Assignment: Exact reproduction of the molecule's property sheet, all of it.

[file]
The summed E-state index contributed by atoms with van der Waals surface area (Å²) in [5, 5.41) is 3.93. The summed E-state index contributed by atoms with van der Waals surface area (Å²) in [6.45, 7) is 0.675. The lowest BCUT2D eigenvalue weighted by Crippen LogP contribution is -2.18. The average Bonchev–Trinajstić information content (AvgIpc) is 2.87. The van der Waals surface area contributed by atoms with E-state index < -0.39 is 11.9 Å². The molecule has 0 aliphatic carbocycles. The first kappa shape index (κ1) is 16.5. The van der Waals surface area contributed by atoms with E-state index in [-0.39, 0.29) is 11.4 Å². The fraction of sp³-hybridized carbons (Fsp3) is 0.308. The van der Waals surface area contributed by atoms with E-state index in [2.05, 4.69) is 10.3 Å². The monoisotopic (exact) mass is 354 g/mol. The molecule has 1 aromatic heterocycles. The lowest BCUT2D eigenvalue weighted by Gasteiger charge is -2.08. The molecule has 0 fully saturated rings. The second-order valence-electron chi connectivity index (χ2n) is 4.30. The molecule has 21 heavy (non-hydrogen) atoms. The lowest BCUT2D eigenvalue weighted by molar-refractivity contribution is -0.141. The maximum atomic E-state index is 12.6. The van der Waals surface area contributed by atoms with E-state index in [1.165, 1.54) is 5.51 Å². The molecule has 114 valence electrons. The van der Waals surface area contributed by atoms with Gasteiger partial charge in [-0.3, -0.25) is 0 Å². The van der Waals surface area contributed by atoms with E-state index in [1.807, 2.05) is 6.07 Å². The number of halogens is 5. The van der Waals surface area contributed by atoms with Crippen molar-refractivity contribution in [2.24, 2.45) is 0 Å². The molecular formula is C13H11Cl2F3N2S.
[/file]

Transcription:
The summed E-state index contributed by atoms with van der Waals surface area (Å²) in [5, 5.41) is 3.93. The summed E-state index contributed by atoms with van der Waals surface area (Å²) in [6.45, 7) is 0.675. The lowest BCUT2D eigenvalue weighted by Crippen LogP contribution is -2.18. The average Bonchev–Trinajstić information content (AvgIpc) is 2.87. The van der Waals surface area contributed by atoms with E-state index < -0.39 is 11.9 Å². The molecule has 0 aliphatic carbocycles. The first kappa shape index (κ1) is 16.5. The van der Waals surface area contributed by atoms with E-state index in [-0.39, 0.29) is 11.4 Å². The fraction of sp³-hybridized carbons (Fsp3) is 0.308. The van der Waals surface area contributed by atoms with E-state index in [2.05, 4.69) is 10.3 Å². The monoisotopic (exact) mass is 354 g/mol. The molecule has 1 aromatic heterocycles. The lowest BCUT2D eigenvalue weighted by Gasteiger charge is -2.08. The molecule has 0 fully saturated rings. The second-order valence-electron chi connectivity index (χ2n) is 4.30. The molecule has 21 heavy (non-hydrogen) atoms. The lowest BCUT2D eigenvalue weighted by molar-refractivity contribution is -0.141. The maximum atomic E-state index is 12.6. The van der Waals surface area contributed by atoms with E-state index in [1.165, 1.54) is 5.51 Å². The molecule has 114 valence electrons. The van der Waals surface area contributed by atoms with Gasteiger partial charge in [-0.3, -0.25) is 0 Å². The van der Waals surface area contributed by atoms with E-state index in [1.807, 2.05) is 6.07 Å². The number of halogens is 5. The van der Waals surface area contributed by atoms with Crippen molar-refractivity contribution in [2.24, 2.45) is 0 Å². The molecular formula is C13H11Cl2F3N2S.